Book: Wonder Women

Wonder Women: Sex, Power, and the Quest for Perfection (Amazon) is… a brief history of feminism intermingled with an exhausting amount of cis-het-normatism with a side of biological essentialism. In this universe, race and sexuality are an afterthought, “transgendered” is an adjective, and women who don’t want children don’t exist at all.

Most of the time I was reading it, I was wondering what I was supposed to take away from it, I found my answer towards the end:

“My generation made a mistake. We took the struggles and the victories of feminism and interpreted them somehow as a pathway to personal perfection. We privatized feminism and focused only on our dreams and our own inevitable frustrations.”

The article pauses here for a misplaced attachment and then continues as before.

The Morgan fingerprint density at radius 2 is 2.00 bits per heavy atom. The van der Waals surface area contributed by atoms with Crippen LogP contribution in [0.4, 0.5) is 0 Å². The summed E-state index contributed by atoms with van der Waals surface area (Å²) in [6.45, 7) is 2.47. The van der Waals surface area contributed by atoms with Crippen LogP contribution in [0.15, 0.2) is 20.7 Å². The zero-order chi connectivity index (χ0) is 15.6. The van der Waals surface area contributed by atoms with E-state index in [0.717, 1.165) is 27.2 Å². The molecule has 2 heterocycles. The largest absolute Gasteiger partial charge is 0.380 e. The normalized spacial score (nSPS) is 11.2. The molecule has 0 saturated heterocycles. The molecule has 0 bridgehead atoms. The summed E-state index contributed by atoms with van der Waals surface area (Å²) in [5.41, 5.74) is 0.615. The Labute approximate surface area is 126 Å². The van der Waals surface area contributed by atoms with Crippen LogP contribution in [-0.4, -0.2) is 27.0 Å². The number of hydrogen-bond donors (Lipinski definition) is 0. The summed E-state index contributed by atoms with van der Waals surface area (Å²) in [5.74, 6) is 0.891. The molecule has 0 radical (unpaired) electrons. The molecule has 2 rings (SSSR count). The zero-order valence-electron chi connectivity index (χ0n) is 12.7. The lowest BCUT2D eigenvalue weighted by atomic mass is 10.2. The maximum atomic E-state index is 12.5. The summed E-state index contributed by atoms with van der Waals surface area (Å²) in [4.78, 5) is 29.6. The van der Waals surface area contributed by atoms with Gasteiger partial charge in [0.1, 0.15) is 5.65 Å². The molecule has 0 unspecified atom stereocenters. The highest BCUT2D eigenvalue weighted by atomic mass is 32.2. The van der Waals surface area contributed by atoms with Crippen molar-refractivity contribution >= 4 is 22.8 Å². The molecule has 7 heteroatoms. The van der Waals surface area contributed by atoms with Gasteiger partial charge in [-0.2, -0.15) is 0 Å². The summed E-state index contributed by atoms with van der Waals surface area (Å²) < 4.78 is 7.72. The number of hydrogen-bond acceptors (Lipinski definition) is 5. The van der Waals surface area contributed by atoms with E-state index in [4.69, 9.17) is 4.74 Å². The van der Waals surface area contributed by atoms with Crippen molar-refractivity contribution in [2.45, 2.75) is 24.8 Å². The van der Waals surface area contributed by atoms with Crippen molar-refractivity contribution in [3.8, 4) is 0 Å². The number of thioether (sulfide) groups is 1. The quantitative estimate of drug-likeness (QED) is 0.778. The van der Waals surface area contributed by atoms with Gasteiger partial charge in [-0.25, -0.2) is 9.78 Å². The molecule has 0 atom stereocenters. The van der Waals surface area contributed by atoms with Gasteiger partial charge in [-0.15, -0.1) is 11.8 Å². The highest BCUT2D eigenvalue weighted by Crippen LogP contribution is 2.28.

Which does lead to one thing that I did like, that I think we should talk about more often – the concept of satisficing. That feminism fought for choices, but having those choices means making them – including what not to do, and what not to do well.

But – I am frustrated by the idea that women could just choose to “be less hard on ourselves” in a society that holds us to impossible standards. I’m angry about the lack of consideration for intersectionality. The book is from 2014, but already feels extremely dated. I don’t entirely know why I finished it – perhaps the historical aspect? It’s relatively well written, interweaving the author’s experience with the changes of the time. But on reflection, it probably wasn’t worth the time, and I don’t recommend it.